In yesterday’s blog post I wrote that it is not desirable to exactly match the colors of the fabrics and the Aubusson rug or with any other kind of decorative rug that you have picked out for the room. So I was very pleased to see that my views are vindicated in the current issue of Elle Decor which has a magnificent French château decorated by young Parisian interior designers Michael Coorengel and Jean-Pierre Calvagrac with fabulous Aubusson rugs. The château is owned by two brothers from the family that owns the French luxury goods house Hermès. This house also breaks another rule that American decorators often follow- the colors of the walls and the fabrics are not faded as we think antique colors should be. Instead the colors are very bright, because, Michael Coorengel told Elle Decor very vibrant colors were used when Versailles was built 300 years ago and the colors we see today are the result of hundreds of years of fading, which we have accepted as the true antique colors. “Back then, Versailles was psychedelic, multicolored, like being in space,” he says. “It was the standard for design. Imagine having a palace done by Zaha Hadid. It would have been the same effect, ” he told Elle Decor.
1. The library has a Directoire Aubusson rug with faded yellow, gold, blue and a purplish red. Notice how no attempt has been made to color the walls to coordinate with the Aubusson rug. Only the colors of the gold and white Directoire sofa pick up the colors of the Aubusson rug and this is probably just by chance as the sofa retains its original velvet. The bright green, yellow, brilliant turquoise and deep teal on the walls are not found in the Aubusson rug nor are the colors of the needlepoint upholstery on the 18th-century armchair and yet all the colors in this room work beautifully together. Image courtesy Elle Decor.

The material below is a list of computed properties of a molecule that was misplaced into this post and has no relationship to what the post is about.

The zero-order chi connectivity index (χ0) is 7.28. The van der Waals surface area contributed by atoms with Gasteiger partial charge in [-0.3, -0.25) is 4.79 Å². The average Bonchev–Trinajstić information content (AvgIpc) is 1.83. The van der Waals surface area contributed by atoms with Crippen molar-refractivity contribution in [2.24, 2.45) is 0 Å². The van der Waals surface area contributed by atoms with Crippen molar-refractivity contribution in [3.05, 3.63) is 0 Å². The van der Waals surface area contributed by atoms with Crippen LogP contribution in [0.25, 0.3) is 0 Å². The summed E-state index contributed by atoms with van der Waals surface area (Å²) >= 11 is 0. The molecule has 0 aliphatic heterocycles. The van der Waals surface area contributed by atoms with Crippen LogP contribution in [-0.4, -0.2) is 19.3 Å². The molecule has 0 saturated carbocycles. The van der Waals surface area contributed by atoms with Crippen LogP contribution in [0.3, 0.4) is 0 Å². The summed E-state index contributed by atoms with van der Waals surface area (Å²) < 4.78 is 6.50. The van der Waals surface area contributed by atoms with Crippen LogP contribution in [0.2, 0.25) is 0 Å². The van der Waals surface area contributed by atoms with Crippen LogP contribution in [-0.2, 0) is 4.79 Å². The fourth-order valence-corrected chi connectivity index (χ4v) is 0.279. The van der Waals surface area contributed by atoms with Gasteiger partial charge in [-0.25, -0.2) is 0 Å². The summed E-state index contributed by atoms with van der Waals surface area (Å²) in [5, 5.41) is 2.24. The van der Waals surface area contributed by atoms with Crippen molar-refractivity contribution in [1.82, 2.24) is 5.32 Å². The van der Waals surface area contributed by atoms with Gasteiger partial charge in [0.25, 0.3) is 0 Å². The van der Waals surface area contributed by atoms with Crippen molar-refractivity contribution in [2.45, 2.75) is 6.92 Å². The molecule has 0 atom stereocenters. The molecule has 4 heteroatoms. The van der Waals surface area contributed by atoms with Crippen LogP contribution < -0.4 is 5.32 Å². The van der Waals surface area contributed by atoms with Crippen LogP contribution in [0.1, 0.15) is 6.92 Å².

2. The salon would have felt cold with its large expanses of blue if it were not for the warm golds and faded reds in the 18th century Aubusson rug and in the Aubusson tapestry. The 18th century settee by Georges Jacob is covered n a blue velvet as are the armchairs and the table. Again no attempt was made to match the shades of blue. Image courtesy Elle Decor.
3. None of the colors in this beautiful bedroom coordinate with each other and yet the room looks beautifully modern and traditional at the same time. The yellow chintz livens and warms up the room. The chintz is based on an 18th-century fabric and it looks very appropriate for the Louis XVI daybed. The greenish gray wall color looks very appropriate, but is again not taken from the Aubusson rug or the yellow chintz. Image courtesy Elle Decor.
4. In the breakfast room, the Georges Jacob sofa is covered in a purplish red that picks up the red stripes in the 18th century daybed and the red accents in the fabric on the medallion chairs, yet these vibrant reds are not found in the Aubusson rug, although the Aubusson rug does contain some faded reds. The beautiful yellow color on the walls has a faint connection to the faded yellow background color of the Aubusson rug. Only the blue medallion color of the Aubusson rug is echoed in the blue of the dining chairs and in the pillow fabric. Image courtesy Elle Decor.
5. The guest room has an Aubusson rug in faded reds, golds and greens on a cream background provides a neutral background on with the vibrant blue and red of the pillows and bed canopy can pop. Image courtesy Elle Decor.
6. The dining room is the most color coordinated of all the rooms in the house. This is because the stone floor has neutral colors and many colors will work on a neutral beige cream floor. The dining chairs are upholstered in an Hermès leather in a beautiful shade of red that is the same as used in the Kelly bag. Image courtesy Elle Decor.